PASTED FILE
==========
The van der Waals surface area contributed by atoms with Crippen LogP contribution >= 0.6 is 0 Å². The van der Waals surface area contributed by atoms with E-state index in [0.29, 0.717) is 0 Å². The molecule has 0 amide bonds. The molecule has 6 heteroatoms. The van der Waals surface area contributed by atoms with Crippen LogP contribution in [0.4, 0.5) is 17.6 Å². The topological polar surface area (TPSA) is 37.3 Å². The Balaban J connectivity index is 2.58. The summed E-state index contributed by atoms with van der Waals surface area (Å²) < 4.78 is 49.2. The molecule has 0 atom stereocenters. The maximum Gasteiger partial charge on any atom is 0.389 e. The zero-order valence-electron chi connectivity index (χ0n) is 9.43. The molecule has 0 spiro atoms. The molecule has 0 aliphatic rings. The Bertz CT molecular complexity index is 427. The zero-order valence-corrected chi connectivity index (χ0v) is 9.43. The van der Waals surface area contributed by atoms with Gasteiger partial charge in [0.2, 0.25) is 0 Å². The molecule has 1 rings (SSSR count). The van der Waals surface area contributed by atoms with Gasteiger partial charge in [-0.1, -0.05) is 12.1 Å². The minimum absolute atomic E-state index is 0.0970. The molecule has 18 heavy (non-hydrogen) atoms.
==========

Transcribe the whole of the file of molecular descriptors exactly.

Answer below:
The van der Waals surface area contributed by atoms with Crippen LogP contribution >= 0.6 is 0 Å². The van der Waals surface area contributed by atoms with E-state index in [0.29, 0.717) is 0 Å². The molecule has 0 amide bonds. The molecule has 6 heteroatoms. The van der Waals surface area contributed by atoms with Crippen LogP contribution in [0.4, 0.5) is 17.6 Å². The topological polar surface area (TPSA) is 37.3 Å². The Balaban J connectivity index is 2.58. The summed E-state index contributed by atoms with van der Waals surface area (Å²) < 4.78 is 49.2. The molecule has 0 atom stereocenters. The maximum Gasteiger partial charge on any atom is 0.389 e. The zero-order valence-electron chi connectivity index (χ0n) is 9.43. The molecule has 0 spiro atoms. The molecule has 0 aliphatic rings. The Bertz CT molecular complexity index is 427. The zero-order valence-corrected chi connectivity index (χ0v) is 9.43. The van der Waals surface area contributed by atoms with Gasteiger partial charge in [0.2, 0.25) is 0 Å². The molecule has 1 rings (SSSR count). The van der Waals surface area contributed by atoms with Gasteiger partial charge in [-0.1, -0.05) is 12.1 Å². The minimum absolute atomic E-state index is 0.0970. The molecule has 18 heavy (non-hydrogen) atoms.